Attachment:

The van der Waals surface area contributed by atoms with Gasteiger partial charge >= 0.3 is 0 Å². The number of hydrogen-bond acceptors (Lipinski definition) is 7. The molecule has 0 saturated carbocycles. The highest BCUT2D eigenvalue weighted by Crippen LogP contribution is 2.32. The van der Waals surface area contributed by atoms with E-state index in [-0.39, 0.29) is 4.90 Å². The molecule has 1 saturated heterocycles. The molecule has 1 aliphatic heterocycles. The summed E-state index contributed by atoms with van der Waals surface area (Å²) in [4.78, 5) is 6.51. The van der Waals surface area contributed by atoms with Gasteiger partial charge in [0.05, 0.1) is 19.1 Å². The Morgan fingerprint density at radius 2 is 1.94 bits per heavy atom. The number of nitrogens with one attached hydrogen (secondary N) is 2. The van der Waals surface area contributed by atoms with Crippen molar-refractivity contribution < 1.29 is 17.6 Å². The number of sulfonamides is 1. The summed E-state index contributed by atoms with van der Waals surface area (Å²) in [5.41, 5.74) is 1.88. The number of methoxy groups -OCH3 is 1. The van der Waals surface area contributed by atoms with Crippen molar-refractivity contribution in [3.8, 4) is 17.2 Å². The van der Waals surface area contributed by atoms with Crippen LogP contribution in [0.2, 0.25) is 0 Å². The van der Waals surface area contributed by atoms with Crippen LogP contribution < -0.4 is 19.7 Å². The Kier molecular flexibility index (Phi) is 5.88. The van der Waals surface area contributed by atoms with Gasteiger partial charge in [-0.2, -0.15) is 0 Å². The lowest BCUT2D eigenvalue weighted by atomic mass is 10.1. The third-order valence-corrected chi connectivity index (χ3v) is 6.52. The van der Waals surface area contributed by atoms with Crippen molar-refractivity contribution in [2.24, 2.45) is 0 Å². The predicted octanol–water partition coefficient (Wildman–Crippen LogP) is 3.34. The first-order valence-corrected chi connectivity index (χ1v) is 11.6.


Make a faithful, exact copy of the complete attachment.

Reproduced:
The van der Waals surface area contributed by atoms with Gasteiger partial charge >= 0.3 is 0 Å². The number of hydrogen-bond acceptors (Lipinski definition) is 7. The molecule has 0 saturated carbocycles. The highest BCUT2D eigenvalue weighted by Crippen LogP contribution is 2.32. The van der Waals surface area contributed by atoms with E-state index in [-0.39, 0.29) is 4.90 Å². The molecule has 1 saturated heterocycles. The molecule has 1 aliphatic heterocycles. The summed E-state index contributed by atoms with van der Waals surface area (Å²) in [4.78, 5) is 6.51. The van der Waals surface area contributed by atoms with Gasteiger partial charge in [0.05, 0.1) is 19.1 Å². The Morgan fingerprint density at radius 2 is 1.94 bits per heavy atom. The number of nitrogens with one attached hydrogen (secondary N) is 2. The van der Waals surface area contributed by atoms with Crippen molar-refractivity contribution < 1.29 is 17.6 Å². The number of sulfonamides is 1. The summed E-state index contributed by atoms with van der Waals surface area (Å²) in [5.41, 5.74) is 1.88. The number of methoxy groups -OCH3 is 1. The van der Waals surface area contributed by atoms with Crippen molar-refractivity contribution in [3.8, 4) is 17.2 Å². The van der Waals surface area contributed by atoms with Crippen LogP contribution in [0.2, 0.25) is 0 Å². The van der Waals surface area contributed by atoms with Crippen LogP contribution < -0.4 is 19.7 Å². The Kier molecular flexibility index (Phi) is 5.88. The van der Waals surface area contributed by atoms with Gasteiger partial charge in [-0.2, -0.15) is 0 Å². The lowest BCUT2D eigenvalue weighted by atomic mass is 10.1. The third-order valence-corrected chi connectivity index (χ3v) is 6.52. The van der Waals surface area contributed by atoms with Crippen molar-refractivity contribution in [2.24, 2.45) is 0 Å². The predicted octanol–water partition coefficient (Wildman–Crippen LogP) is 3.34. The first-order valence-corrected chi connectivity index (χ1v) is 11.6.